The A-Zs that rocked 2021: ART for art's sake

Pam Oei in Faghag which was staged as part of Wild Rice's Singapore Theatre Festival 2018. PHOTO: W!LD RICE

People complain about having to pay through the nose for theatre, but this year, it took a literal slant, as antigen rapid tests (ART) became de rigueur for the unvaccinated audience member.

A fresh spike in Covid-19 case numbers led to the introduction of new restrictions in May, including caps on audience numbers for live performances and the requirement of pre-event testing for shows with more than 50 attendees.

With Singapore's vaccination drive still under way then, many theatre- and concertgoers had to contemplate if getting swabbed in the name of art was worth it.

Pre-event testing was already present in early pilot performance trials late last year, as the beleaguered arts scene made myriad, repeatedly thwarted, attempts at recovery.

In December last year, The Straits Times reviewer Mervin Beng described the process of getting an ART in the 24 hours before attending the concert O Soothest Sleep by The Opera People and Orchestra of Music Makers at the Esplanade Concert Hall.

"The time needed to book a slot for the test, travel to the clinic, register, take the test and wait for the result all adds up to at least an hour unless the clinic happens to be next door," he wrote. As this was for a pilot trial, the test was free, though an ART at a clinic typically costs between $30 and $50.

He concluded then that it was worth it for this particular concert, but had no plans to submit himself to similar ordeals in the near future.

By the time phase two rolled round this year, pre-event testing had evolved to the extent that it could be implemented on site.

At events such as the Singapore International Festival of Arts, you got swabbed, had the results sent to your phone in less than half an hour and, if they were negative, could proceed into the auditorium without further ado.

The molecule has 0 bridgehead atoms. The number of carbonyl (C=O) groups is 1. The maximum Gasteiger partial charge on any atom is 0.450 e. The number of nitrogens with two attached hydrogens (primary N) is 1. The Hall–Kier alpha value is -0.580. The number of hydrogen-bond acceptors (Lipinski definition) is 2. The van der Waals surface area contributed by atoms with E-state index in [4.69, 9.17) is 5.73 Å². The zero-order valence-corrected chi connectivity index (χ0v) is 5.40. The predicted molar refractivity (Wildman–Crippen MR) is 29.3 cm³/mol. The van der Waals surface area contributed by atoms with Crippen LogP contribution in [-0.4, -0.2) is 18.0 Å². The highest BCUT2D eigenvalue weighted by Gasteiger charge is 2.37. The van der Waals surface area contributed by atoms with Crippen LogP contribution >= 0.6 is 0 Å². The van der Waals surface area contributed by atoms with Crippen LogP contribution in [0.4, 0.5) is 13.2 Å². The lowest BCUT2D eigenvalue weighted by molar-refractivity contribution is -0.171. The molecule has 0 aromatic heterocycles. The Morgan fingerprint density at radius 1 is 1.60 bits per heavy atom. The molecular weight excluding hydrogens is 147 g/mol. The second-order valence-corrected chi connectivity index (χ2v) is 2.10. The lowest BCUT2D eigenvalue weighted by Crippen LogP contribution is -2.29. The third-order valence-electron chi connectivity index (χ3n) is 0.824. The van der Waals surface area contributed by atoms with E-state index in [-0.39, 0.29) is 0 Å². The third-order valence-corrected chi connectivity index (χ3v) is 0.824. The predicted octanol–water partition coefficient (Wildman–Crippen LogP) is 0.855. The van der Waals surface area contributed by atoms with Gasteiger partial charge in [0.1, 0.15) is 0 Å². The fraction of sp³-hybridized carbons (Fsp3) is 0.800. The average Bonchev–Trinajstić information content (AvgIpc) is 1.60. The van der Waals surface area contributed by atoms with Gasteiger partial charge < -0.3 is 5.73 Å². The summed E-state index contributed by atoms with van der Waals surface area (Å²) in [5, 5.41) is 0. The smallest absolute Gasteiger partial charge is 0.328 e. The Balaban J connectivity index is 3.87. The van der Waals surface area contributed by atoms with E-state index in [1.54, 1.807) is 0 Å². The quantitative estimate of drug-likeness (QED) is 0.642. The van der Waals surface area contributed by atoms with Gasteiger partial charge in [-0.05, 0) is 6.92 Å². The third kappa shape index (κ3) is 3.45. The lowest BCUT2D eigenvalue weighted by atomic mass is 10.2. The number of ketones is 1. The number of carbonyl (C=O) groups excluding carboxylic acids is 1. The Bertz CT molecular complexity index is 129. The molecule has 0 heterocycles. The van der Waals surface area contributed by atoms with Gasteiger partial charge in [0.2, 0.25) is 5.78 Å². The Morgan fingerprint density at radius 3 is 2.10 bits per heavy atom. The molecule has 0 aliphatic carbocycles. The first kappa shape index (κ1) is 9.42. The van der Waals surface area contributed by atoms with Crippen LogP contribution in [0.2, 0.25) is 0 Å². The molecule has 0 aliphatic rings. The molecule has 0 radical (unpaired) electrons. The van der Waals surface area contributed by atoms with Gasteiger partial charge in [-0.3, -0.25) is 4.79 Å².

Esplanade - Theatres on the Bay chief executive Yvonne Tham suggested that an ART might soon just be another pre-show ritual. "In the new normal, you can go get swabbed, get a meal and then go for a performance. It will still be within the audience's normal performance routine."

The cost of absorbing pre-event testing for audiences was, however, substantial. Theatre company Wild Rice estimated in June that this might potentially amount to $40,000 for one-woman show Faghag and called for donations to its fund, the Wild PET Kitty.

Minister for Culture, Community and Youth Edwin Tong said on May 15 that the authorities would subsidise the cost of pre-event testing for live performances affected by the new rules till June 13.

Now that most of Singapore is vaccinated, ARTs are less of a requirement for theatregoers, though self-administered tests have since become part and parcel of everyday life. For example, many now have to take ARTs to enter their workplaces.

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